Consider Yisrael Katz. As I wrote this, he was battling Knesset Speaker Yuli Edelstein as votes were counted in the Likud primary. The party rank and file admire Katz; to them, he’s a rousing success. Katz has been transportation minister in the past three governments – an exceptionally long tenure that lets us attribute to him absolute ministerial responsibility for transportation. Well, Israeli transportation is an ongoing disaster.
Israelis are stuck in endless traffic jams, and public transportation is embarrassing by any standard; the bus infrastructure is antiquated, and the train system is collapsing – it’s missing cars and engines, and the stations have turned into battlegrounds they’re so crowded. In January security staffing was cut. Meanwhile, the fast train between Jerusalem and Tel Aviv was launched before it was finished; it’s a safety hazard and service is repeatedly halted.
Katz is therefore responsible for a national strategic failure. In Japan he would have committed hara-kiri; in any well-run Western democracy he would have resigned long ago, and in a slightly less well-run country he would have been fired. At the very least he would have become a joke, someone the public would detest. In Israel he’s a superstar.
But Katz is just a symbol, or a symptom. Israelis don’t make a connection between their lives – life itself – and national politics. From their perspective, these are two different spheres, each with no influence on the other.
The typical Israeli doesn’t demand accountability from his elected officials; he doesn’t see them as being in his service. He relates to them like pop stars or reality-show contestants. In Britain they call an early election and hold it in three weeks; here we have to endure four months of prattling, primaries, polls, party mergers and coalition building. Anything that isn’t connected to the elections is shoved aside.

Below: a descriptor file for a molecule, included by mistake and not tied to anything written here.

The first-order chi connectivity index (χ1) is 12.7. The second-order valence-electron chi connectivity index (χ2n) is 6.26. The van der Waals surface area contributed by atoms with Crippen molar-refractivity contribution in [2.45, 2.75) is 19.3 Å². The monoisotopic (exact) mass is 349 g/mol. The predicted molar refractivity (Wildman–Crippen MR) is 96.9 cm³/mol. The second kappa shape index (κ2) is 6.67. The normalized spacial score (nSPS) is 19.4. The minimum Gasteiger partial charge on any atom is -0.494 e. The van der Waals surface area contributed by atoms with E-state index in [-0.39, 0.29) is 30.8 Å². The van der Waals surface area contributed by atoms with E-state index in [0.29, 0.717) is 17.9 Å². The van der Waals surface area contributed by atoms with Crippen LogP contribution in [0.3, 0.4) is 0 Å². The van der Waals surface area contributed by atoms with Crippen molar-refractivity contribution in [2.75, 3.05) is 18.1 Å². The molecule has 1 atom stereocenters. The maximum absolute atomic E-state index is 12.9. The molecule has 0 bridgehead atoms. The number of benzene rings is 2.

The typical Israeli has lost his ability to raise his head and acknowledge his situation. He pays so much in compulsory military service and taxes and gets so little that he’s used to surviving on crumbs. It’s the mentality of a subject, almost of a slave. He’s neglected and scorned; they piss on him from the diving board and he thinks it’s confetti.
The same person is prime minister, defense minster, foreign minister and health minister. The security cabinet has become meaningless. The head of the National Security Council acts like the errand boy of settler rabbis. The civil service commissioner is an activist in the right-wing Habayit Hayehudi party.
The government exists only on paper; in reality it’s a nonfunctioning transitional government. The coalition has dissolved into its components, which are busy with infighting, dividing into two and mutating. The Knesset has been dissolved – it doesn’t meet, nor do its committees. The country is frozen. Only it isn’t really frozen, it’s disintegrating.
The health system is collapsing. Its top officials call on the people not to come to the hospitals because there are no beds and there’s no one to treat them. The employment bureaus have been on strike for a month and there’s no way to pay unemployment benefits to the jobless. Neither the police nor the prison service has a commander, only substitutes; substitutes are comfortable for the regime because they seek to ingratiate themselves.
Presiding over both these huge and critical organizations is Public Security Minister Gilad Erdan, another Likud-primary star. He’s also responsible for the fire service, whose serious situation was exposed by Omri Assenheim on the investigative news program “Uvda.” His reports would have rocked any normal country because they touched on questions of safety, security, quality of life and sometimes life and death. Just like the situation with transportation, health, the police, the prisons and employment. Let’s not even talk about the housing disaster.
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